At least seven people were killed and three wounded in a shooting near a Jerusalem synagogue on Friday amid high tensions in Israel and the Palestinian territories, Israeli police said.
Two people were injured in another shooting in the City of David area of Jerusalem on Saturday, according to police and ambulance services. The victims, one in his 20s and the other in his 40s or 50s, were taken to the trauma unit at Shaare Zedek Medical Center, the hospital said.
“The suspect was subdued after a large number of officers were called to the scene,” police said in a statement. According to a preliminary report issued by the Jerusalem police, the incident is being treated as a suspected terrorist attack.
Friday’s shooter was also later shot dead by officers, according to police, in what police chief Yaakov Shabtai called “one of the worst terrorist attacks in the past few years.”
“As a result of the shooting, seven civilians have been determined to have died and three others were seriously injured,” police said.
Five of the shooting victims were pronounced dead at the scene: four men and a woman, Israel’s Magen David Adom (MDA) emergency service said. Five people were taken to hospital and another man and a woman were pronounced dead.
The MDA said a 15-year-old boy was among the injured.
According to a police statement, the attack took place around 8:15 p.m. local time near a synagogue on Neve Yaakov Street.
Shabtai said the gunman “started shooting people who were in the way. He got into the car and started killing people at close range with a pistol.” He then fled the scene in a car and was killed after a shootout with police, police said.
Police identified the shooter as a 21-year-old East Jerusalem resident and said in a statement that he appeared to be acting alone. East Jerusalem, the predominantly Palestinian part of the city, was occupied by Israel in 1967.
On Friday night, Israeli Prime Minister Benjamin Netanyahu urged people not to carry out retaliatory attacks. “I call on people not to take the law into their own hands. For this, we have the army, the police and the security forces. They will follow the instructions of the cabinet,” he said.
The incident came on the heels of the deadliest day for Palestinian deaths in the West Bank in more than a year, as recorded by CNN.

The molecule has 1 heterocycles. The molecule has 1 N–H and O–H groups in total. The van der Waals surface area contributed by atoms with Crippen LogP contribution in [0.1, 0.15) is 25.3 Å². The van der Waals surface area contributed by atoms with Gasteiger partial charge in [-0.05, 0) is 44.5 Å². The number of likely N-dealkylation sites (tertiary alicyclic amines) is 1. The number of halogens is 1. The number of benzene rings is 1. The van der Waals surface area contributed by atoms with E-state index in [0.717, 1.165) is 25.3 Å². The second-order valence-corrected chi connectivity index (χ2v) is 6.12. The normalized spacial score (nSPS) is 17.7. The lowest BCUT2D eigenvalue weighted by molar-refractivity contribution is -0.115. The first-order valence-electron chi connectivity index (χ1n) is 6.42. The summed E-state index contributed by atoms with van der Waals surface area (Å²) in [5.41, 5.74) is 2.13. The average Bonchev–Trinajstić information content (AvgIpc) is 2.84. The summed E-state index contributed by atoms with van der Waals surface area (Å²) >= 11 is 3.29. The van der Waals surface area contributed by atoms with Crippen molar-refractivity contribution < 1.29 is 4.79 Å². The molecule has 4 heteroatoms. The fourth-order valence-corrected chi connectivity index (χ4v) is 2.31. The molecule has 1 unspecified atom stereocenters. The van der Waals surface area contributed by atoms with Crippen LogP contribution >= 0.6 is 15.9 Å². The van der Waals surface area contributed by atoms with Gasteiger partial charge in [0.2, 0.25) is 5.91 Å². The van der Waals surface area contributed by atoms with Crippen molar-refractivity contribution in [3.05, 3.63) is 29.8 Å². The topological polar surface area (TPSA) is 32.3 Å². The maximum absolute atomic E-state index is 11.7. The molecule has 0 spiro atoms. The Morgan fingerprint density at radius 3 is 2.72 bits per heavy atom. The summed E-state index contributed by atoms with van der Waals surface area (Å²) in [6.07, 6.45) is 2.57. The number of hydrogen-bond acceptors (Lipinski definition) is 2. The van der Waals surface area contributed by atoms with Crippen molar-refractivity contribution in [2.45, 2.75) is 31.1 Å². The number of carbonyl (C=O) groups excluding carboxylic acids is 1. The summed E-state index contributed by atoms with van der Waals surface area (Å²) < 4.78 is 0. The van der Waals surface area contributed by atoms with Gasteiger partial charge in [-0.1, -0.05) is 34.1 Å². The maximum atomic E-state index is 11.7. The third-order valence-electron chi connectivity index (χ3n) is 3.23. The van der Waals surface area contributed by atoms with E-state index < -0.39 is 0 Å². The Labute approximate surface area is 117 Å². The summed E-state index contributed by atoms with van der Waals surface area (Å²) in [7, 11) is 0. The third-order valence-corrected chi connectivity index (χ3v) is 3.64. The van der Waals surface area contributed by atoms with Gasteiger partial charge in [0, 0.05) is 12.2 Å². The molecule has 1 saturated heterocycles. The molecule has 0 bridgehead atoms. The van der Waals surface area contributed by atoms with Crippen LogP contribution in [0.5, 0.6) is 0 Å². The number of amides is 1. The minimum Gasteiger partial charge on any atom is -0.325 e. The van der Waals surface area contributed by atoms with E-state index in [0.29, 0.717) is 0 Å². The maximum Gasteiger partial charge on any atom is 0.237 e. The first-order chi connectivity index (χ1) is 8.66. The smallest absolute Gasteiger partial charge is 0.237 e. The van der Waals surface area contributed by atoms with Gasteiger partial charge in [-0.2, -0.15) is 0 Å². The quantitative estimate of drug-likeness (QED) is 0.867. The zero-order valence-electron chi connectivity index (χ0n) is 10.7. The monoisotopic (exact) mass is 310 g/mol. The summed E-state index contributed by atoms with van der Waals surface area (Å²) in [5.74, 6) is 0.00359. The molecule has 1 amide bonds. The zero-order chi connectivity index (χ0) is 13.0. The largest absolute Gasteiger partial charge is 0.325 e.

Israeli forces killed nine Palestinians and wounded several others in the West Bank city of Jenin on Thursday, prompting the Palestinian Authority to suspend security coordination with Israel, according to the Palestinian Health Ministry. That day, a tenth Palestinian was killed in what Israeli police described as “violent unrest” near Jerusalem.
Overnight, on Friday morning local time, Israel launched an airstrike on the Gaza Strip after firing rockets into Israel.
Israel’s controversial national security minister, Itamar bin Gvir, visited the site of the attack on Friday night and told the angry chanting crowd “it cannot go on like this”.
“I can tell you, [the people chanting] you are right. The burden is upon us. It cannot continue like this,” said Ben Gewell, who also leads the far-right Jewish Power party.
Someone at the scene chanted solidarity with Ben Gvir, saying, “You are our spokesperson, and we support you.”
CNN’s Hadas Gold and his team were also at the scene of the Friday night shooting when they heard celebratory gunfire and gunfire from the nearby predominantly Palestinian neighborhood of Beit Hanina. Car horns.
White House press secretary Karin Jean-Pierre said in a statement that the White House condemned Friday’s “heinous terrorist attack” on a synagogue in Jerusalem and said the U.S. government had extended its “full support” to Israel.
The US State Department also condemned “in the strongest possible terms” the “clear terrorist attack” in Jerusalem.
“It’s absolutely horrific,” said State Department deputy spokesman Vedante Patel. “Our condolences, prayers and condolences to those killed and injured in this heinous act of violence.”
Secretary of State Anthony Blinken’s upcoming trip to Egypt, Israel and the West Bank is not expected to change, Patel said.
The European Union, France and the United Kingdom also condemned the shooting.
“I am appalled by reports of the horrific attack on Neve Yaakov tonight. The attack on worshipers at a synagogue in Erev Shabat is a particularly horrific act of terrorism. Britain stands with Israel,” said Neve Yaakov, the British ambassador to Israel. Wilwegen wrote on Twitter.
Dimiter Tzantchev, the European Union’s ambassador to Israel, also condemned the “senseless violence,” tweeting that “terror is never the solution.”
The French embassy in Israel said on Twitter that the incident “came even more despicable on International Holocaust Remembrance Day”.
U.N. Secretary-General Antonio Guterres also condemned Friday’s deadly attack, his spokesman said.
“It is especially abhorrent that the attack took place at a place of worship and on a day when we are marking International Holocaust Remembrance Day,” he said.
Guterres also expressed concern about the “current escalation of violence in Israel and the Occupied Palestinian Territories”, urging all to “exercise maximum restraint”.